25-50-100 years ago
Aspen Times Weekly
“Carbondale converts take the plunge in chilly water,” read the headline in The Aspen Democrat-Times a century ago. The newspaper reported:
While a blizzard raged with the temperature hovering around the zero mark yesterday afternoon, Rev. T. M. Vogue, pastor of the Christian Church of Carbondale, baptized men, women and children to the number of twelve in the icy cold waters of the Crystal River. Each of the converts including the pastor braved the possibilities of taking pneumonia by their plunge in the chilly water, but up to this afternoon, none apparently feel any bad effects from the baptism.
The baptism is the result of revival services which have been held in the Christian Church during the past week. A large crowd lined the banks of the river to witness the twelve shivering people take the dip.
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The illegal sale of booze in Aspen made the news a century ago. The Aspen Democrat-Times reported:
The city authorities have been busy a long time in endeavoring to ascertain how so much beer and liquor was so easily obtainable on Sundays in certain residence sections of the city.
The matter has been traced down until now it is known that certain people had been in the habit of laying in wholesale lots of beer and whisky and after bottling it, retailed it at their homes to their friends and acquaintances at any and all times.
The authorities, satisfied that the people engaged in the traffic were doing so not knowing they were violating the city, state and federal law, warned them to desist. This warning had the desired effect for a time, but it was soon learned that the sale of liquor from these places had been resumed, but more secretly than formerly.
The city authorities are determined to break up this unlawful business and have issued a final warning.
A mischievous pig in Redstone was the source of complaints 50 years ago. The Aspen Times reported:
Redstone, where more construction on year-round vacation facilities is planned, is no place for a 200-pound pig to run loose, Pitkin County commissioners were told Monday.
George White, a resident of the Crystal River community, said the pig was cute when he was won in a greased pig contest by another Redstonite. Now, however, it weighs about 200 pounds and is adept at upsetting garbage cans.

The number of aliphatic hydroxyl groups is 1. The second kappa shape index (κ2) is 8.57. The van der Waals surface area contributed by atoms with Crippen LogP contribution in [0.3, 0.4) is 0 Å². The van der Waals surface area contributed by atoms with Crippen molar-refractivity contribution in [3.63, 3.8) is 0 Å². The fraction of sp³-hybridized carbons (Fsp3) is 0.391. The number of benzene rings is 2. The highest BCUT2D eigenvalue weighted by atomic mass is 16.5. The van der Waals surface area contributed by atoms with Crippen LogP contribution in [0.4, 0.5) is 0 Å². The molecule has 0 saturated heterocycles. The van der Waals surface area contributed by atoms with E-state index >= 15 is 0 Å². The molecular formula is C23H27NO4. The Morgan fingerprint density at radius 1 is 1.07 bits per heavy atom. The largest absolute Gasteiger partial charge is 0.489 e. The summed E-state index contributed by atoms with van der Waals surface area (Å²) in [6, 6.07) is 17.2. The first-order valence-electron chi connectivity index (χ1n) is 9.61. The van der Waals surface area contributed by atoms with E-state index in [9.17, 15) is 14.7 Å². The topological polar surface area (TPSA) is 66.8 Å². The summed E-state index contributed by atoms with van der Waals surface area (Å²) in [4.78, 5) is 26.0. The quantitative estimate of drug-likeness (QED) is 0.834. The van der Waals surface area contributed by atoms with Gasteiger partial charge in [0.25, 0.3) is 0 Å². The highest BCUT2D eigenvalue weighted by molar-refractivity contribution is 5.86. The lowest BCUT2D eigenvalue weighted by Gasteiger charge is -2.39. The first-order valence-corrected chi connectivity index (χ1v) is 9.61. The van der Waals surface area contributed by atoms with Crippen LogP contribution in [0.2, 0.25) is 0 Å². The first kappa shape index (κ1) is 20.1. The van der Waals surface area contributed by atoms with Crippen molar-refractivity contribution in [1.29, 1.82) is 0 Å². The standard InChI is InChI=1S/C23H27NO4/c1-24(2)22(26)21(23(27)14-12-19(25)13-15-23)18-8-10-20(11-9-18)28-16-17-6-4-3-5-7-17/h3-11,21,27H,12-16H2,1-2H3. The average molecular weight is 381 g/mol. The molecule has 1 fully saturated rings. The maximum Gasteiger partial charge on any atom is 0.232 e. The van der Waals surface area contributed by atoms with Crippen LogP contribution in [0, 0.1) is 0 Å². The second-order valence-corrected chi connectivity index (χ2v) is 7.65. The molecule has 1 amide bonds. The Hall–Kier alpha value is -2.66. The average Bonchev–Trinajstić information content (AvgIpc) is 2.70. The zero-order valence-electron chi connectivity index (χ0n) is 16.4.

Something should be done about the situation, White said.
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It’s now known as the Wienerstube building and is slated for demolition, but 50 years ago, Aspenites were getting to know the structure on East Hyman Avenue as their new post office. The Aspen Times published a photograph and this caption:
Aspen’s new stone and glass, chalet-shaped Post Office opened for business last Monday, Feb. 27. In addition to clean, well-lighted spaciousness, the building offered customers 822 boxes, 362 more than in the rooms just vacated. When completed, the building cost about $89,000, $20,000 more than the original estimate made by the owner-builder. … The biggest problem resulting from the move, according to Postmaster George Ware, is putting the correct numbers on mail so that it will be distributed to the right boxes. During the first three days of operation, 270 hours of extra clerk time was spent re-addressing letters.
Today, Little Annie Basin is a place of Aspen Skiing Co. powder tours, but 25 years ago, there was talk of making the terrain on the back of Aspen Mountain part of the ski area. The Aspen Times reported:
The Aspen Skiing Company’s announcement last week about building a six-person gondola on Aspen Mountain has rekindled hope that maybe some day the terrain on the backside of Ajax will be open to the public.
But the dream may just be that, for Ski Co President Jerry Blann has not appeared enthused about the prospect any time he has been questioned about it, using the limited amount of bed space in Aspen as a primary defense.
Aspen Ski Co’s Fred Smith was asked this week at a planning and zoning meeting if the ASC would consider acquiring the property. Said Smith: “I can’t comment on our plans but we’re certainly keeping our options open.”
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His most recent local post was as town manager in Basalt, but 25 years ago, Bill Efting was about to take his first job in Aspen city government (he would later serve as assistant city manager). The Aspen Times reported:
Aspen will have a new recreation director next week when Bill Efting assumes his duties after having been selected with the help of a special committee.
He will fill a vacancy created in the fall of 1984 with the resignation of Ted Armstrong, who retired after serving for many years as Aspen’s first and only recreation director.
According to a release from Assistant City Manager Ron Mitchell, who made the final selection from among 50 applicants, Patsy Malone, Susan Michael, Don Sheeley and Chuck Torinus helped with the selection process.
Efting left a position as executive director of the Eastern Rio Blanco Metropolitan Recreation and Park District in Meeker, Colo., to assume the Aspen position, which has a starting salary of $30,000.
Next up for Oyer is taking over the kitchen at the refreshed on mountain fine dining establishment Alpin Room on Snowmass, which is set to reopen on Tuesday, December 12.